Exercising during pregnancy is helpful in various ways. It not only helps in boosting mood, improving sleep but also reduces pains and aches. It helps in preparing you for childbirth, helps in building endurance and makes it easier for you to get back in shape after the delivery. Experts say that exercising during pregnancy lowers the risk of developing gestational diabetes, preeclampsia, and prevents complications.
Rules for Safe Pregnancy Exercising
- Consult with your Doctor or Healthcare Provider: Talk to your provider and ask him to recommend a workout routine according to your condition. Make sure that the exercises you do during pregnancy is not putting your baby at risk.
- Make Sure You Get Enough Calories: Exercise burns calories is a known fact. Therefore, you need to eat well to nourish yourself and your baby. If your BMI (body mass index) is in a good range i.e. between 18.5 and 24.9, you need to have 340 calories per day in the second trimester and 450 calories per day in the third trimester. Use the BMI calculator at regular intervals to check the progress.
- Avoid Dangerous Sports: Try to avoid activities that have the potential for hard falls such as horseback riding, skiing, surfing, gymnastics, surfing, etc. and the high-contact sports like basketball, soccer, and boxing. You should also avoid exercises that require you to lie flat on your back and lower back exercises during pregnancy. This position can reduce the blood flow to your brain and uterus making you dizzy and nauseated.
- Wear Right Clothes: Wear loose-fitted and breathable clothes. Add up layers so that you can peel off one when you feel like. Buy a supportive maternity bra and choose a pair of perfectly fitted athletic shoes.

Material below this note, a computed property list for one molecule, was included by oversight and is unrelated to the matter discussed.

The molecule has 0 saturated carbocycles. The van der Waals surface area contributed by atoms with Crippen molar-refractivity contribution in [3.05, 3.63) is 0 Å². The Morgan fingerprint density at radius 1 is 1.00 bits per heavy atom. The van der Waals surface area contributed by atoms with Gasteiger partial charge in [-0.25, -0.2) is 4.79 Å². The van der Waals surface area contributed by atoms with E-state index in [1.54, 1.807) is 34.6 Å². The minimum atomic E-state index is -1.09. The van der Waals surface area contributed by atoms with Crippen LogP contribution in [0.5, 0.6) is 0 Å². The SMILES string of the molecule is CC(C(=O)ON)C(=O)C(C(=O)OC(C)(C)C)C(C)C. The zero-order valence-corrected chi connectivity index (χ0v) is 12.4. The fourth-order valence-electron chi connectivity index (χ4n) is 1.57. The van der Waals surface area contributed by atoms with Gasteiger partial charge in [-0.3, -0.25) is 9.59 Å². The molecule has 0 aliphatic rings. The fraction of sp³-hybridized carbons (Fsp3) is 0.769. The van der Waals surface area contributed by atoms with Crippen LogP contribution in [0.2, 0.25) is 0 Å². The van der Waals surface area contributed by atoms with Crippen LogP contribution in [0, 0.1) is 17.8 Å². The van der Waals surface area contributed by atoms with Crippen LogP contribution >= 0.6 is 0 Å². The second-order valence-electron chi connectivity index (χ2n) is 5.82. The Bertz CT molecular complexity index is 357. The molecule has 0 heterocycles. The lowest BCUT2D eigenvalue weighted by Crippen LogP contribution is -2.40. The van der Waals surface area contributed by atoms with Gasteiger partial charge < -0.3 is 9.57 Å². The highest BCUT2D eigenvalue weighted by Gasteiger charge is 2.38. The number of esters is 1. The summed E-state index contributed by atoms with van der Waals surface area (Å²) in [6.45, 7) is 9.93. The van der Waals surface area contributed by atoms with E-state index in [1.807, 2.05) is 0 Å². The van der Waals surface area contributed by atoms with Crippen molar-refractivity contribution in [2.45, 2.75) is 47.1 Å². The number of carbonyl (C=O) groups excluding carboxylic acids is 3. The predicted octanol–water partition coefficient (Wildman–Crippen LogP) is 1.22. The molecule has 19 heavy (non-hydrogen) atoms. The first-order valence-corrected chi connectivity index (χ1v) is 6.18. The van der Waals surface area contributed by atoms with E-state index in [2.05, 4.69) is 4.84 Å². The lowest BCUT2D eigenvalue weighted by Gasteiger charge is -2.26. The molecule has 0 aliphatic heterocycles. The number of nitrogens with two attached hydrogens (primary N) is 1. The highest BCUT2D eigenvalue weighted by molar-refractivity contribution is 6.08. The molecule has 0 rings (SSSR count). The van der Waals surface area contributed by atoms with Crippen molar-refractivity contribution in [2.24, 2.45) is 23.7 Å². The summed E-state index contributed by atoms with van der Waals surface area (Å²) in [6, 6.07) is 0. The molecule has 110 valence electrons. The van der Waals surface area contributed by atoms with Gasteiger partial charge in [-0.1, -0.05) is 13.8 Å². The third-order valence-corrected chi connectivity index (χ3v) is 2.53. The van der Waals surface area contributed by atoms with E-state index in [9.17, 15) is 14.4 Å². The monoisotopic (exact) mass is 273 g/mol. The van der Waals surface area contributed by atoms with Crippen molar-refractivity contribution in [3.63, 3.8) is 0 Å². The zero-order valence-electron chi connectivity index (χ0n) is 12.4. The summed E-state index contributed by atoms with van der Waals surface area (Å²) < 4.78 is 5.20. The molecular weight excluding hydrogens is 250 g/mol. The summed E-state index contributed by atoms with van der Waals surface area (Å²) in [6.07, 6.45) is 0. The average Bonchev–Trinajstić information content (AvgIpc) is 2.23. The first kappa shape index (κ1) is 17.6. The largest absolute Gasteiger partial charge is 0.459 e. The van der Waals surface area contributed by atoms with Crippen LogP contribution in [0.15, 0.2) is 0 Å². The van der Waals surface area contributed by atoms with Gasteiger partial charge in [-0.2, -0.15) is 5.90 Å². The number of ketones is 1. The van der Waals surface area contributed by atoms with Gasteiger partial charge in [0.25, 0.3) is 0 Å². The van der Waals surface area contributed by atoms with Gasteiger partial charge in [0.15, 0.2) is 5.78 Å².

- Do not Forget to Warm Up: Make your body ready for exercise by warming yourself up. The warm-up prepares your muscles and joints for a workout session and slowly increases your heart rate.
- Drink Enough Fluids: Keep yourself hydrated by drinking water before, during, and after exercising. Dehydration can lead to a reduced amount of blood reaching the placenta and can increase the risk of overheating or contractions.
- Keep Yourself Moving: Do not remain motionless or stand in one place for prolonged periods. Exercises like yoga and weight training involve standing in one place for long periods and can reduce the blood flow to your heart and uterus.
- Do not Punish Your Body by Overdoing it: Do not wait for yourself to get exhausted. You do not need to overdo it.
- Avoid Exercising in Heat or Humid Condition: Your body is already warmer than the usual when you workout. Therefore, it is advisable not to exercise in hot and humid environments.
- Change your Positions Slowly: As your belly grows, your center of gravity shifts. Get up from the floor slowly and take care while changing your positions.
Best Exercises During Pregnancy
- Walking: One of the best and easiest cardio exercises for pregnant women, walking does not require any equipment and is safe to do throughout your pregnancy.
- Swimming: Swimming allows exercise for both the arms and the legs, reduces swelling, offer cardiovascular benefits and is beneficial for women with low back pain.
- Aerobics: Aerobics helps in strengthening your heart and tones your body.
- Dancing: This is also a good exercising option when you are pregnant. However, you should avoid dance forms that require leaps, twirls, or jumps.
- Running: Running is an excellent exercising option for a pregnant woman. Start at a slow pace on short routes if you are a newbie.
- Yoga: Yoga not only helps in maintaining toned muscle but also keeps your body flexible.
- Stretching: Keep your body limber and relaxed by adding different stretching techniques to your routine.